Florida educator Lorenzo Phillips dies; Army veteran served three tours in Vietnam
By LESLIE POSTAL | Orlando Sentinel | Published: April 22, 2020
ORLANDO, Fla. (Tribune News Service) — As a school administrator, Lorenzo Phillips was by turns strict and compassionate, funny and wise, an educator willing to stick up for his students and with a gift, one former student said, "for getting us kids to think about what we were doing.”
Phillips was a man who led with love, another student remembered, but not always quietly.
A captain in the U.S. Army before he turned his talents to education, Phillips once bellowed at that student down a hallway at Winter Park High School,"I don’t care if you have a meeting with the Pope, you need to wait for me in my office!”
Traci Brown, whose Facebook post about her father’s death generated more than 400 comments, wrote underneath that one, “That’s my Dad,” adding a smiley face emoji.
“He was stern, and he cared,” said Brown of Apopka, and the teenagers he spent most of his career with responded well to the combination.
Phillips, 77, died March 27 of complications related to multiple myeloma, a cancer of the white blood cells, brought on by exposure to Agent Orange during the Vietnam War, Brown said. He served more than 10 years in the Army, including three tours in Vietnam.
In Central Florida, Phillips’ education career spanned nearly 40 years. He worked for the Orange County school district for 30 years, retiring in 2006 as principal of Jones High School.
At Jones, the former platoon commander was known for standing in the middle of campus and shouting, “You’re late!" at any student who walked by after the second bell rang but also for pushing academics and offering students opportunities to improve. "Kids know that I want them to learn,” he said in 2003.
After his Jones stint, he taught for nine years at an alternative school in Seminole County.
“My father was in love with academia,” Brown said, with added proof in his pick-up truck tool box — filled with books, not tools.
And, she said, “It was just so important for him to serve, to share the gifts God gave him.”
His family plans a memorial service at Trinity Lutheran Church in September, with the hope social distancing guidelines now in place to stop the spread of the coronavirus, will be lifted by then.
Phillips was devoted to the Orlando church, where he was a longtime member and Sunday school teacher, and Sunday mornings he often arrived before the pastor to help ready it for services.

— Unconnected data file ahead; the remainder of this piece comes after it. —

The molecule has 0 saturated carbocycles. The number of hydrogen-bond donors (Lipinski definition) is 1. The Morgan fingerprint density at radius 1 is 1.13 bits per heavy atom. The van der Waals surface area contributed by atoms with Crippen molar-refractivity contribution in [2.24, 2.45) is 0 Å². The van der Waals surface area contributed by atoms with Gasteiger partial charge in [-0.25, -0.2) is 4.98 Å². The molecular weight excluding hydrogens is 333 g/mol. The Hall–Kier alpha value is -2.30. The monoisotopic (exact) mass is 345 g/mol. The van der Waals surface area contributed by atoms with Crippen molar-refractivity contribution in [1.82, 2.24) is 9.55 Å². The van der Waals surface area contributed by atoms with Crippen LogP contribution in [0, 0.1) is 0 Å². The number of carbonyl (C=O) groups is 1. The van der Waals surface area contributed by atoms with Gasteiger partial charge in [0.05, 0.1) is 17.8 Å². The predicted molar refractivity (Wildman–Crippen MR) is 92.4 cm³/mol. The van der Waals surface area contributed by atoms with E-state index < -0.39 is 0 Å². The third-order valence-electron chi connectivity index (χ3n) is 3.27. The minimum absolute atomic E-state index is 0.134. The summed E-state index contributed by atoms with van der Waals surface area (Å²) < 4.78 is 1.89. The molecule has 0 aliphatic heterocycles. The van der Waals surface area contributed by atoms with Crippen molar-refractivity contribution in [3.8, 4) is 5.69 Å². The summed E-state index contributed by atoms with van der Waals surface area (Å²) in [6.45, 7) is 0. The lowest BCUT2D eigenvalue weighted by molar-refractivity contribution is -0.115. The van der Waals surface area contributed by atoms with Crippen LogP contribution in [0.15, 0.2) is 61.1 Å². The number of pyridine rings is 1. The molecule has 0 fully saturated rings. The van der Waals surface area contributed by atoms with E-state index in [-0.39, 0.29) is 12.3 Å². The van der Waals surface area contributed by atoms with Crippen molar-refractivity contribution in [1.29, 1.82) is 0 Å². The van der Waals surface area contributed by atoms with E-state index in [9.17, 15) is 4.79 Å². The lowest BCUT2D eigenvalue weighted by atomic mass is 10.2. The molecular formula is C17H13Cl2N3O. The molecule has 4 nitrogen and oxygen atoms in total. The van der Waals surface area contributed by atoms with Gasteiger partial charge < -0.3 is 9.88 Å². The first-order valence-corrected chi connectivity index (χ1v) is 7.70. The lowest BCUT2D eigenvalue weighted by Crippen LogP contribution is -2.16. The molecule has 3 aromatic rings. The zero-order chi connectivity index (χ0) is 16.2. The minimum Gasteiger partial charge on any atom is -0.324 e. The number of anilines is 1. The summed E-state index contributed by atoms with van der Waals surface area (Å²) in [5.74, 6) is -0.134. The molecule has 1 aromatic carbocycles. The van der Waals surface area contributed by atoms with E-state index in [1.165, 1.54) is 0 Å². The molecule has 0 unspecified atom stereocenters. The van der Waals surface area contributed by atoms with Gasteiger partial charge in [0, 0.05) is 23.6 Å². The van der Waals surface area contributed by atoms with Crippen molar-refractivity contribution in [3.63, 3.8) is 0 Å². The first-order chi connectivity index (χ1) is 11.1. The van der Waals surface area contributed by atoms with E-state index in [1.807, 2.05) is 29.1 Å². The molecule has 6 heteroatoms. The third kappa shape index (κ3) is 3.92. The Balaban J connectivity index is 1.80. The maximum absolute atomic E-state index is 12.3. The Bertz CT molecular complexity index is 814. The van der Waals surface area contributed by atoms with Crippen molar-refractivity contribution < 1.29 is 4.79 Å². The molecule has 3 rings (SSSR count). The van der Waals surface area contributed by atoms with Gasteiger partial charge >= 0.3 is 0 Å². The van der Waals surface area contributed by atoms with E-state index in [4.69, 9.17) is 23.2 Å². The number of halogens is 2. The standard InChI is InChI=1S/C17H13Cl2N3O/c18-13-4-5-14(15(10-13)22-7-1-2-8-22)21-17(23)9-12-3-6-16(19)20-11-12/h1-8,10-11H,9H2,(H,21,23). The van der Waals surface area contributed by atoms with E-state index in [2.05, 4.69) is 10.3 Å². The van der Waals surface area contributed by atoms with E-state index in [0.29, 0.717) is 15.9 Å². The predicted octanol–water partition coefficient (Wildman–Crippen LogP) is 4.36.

Phillips was buried April 14 at the Florida National Cemetery in Bushnell with a small group of family members at the grave site. They included his wife, Joyce, his daughter and his son Byron Phillips, of Sanford. His son Craig Phillips, who lives in New York City, was unable to travel but took part via video call.
Phillips grew up in Haines City and went to Florida A&M University, where he met Joyce. They were married 55 years and raised their family in Maitland. Brown said her father was protective of his wife, a cheerleader for his children and devoted to granddaughters Taylor Brown, 15, and Jordan Phillips, 8.
At FAMU, Phillips took part in the Army ROTC program and after graduation started his military career, serving in Army infantry and intelligence units. He loved the military, Brown said, and was never resentful of the diagnosis he received last year.
He started his education career in Orange teaching social studies at what was then Liberty Junior High School. He earned graduate degrees from Rollins College and later served as an assistant principal at Winter Park High School, principal of Westridge Middle School and then principal at Jones.
“He is loved and admired by this community,” said Kat Gordon, the longest-serving Orange County School Board member, at a recent board meeting.
As administrator, Phillips could be tough but he cared deeply about this students, Brown said. He would buy winter clothes for those in financially strapped families and walk students home if bullies were bothering them.
On Facebook, others remembered his generosity and support.
“I got pregnant in high school and Mr Phillips was always there for me, to talk to, to make sure I was ok, and most of all to make sure I would still do great things in my future. I still tell my daughter about our conversations.”
“He was so firm, funny, smart, kind...he had such a way about him of getting us kids to think about what we were doing....such a gift he had.”
Phillips took over Jones in 2003, after it had been given a second consecutive F grade from the state. He wore a “No Excuses” lapel pin and was credited with making improvements, bolstering academic offerings and cutting absentee rates, but the school still had an F rating when he left.
“There’s a lot of regret in my heart,” he said when he announced his departure.
Phillips spent about a year in retirement, Brown said, but it didn’t last, and she wasn’t surprised he again returned to the classroom, working with students who’d gotten into trouble.
He wanted all children to succeed, she said, "and he knew education was the key to that.”
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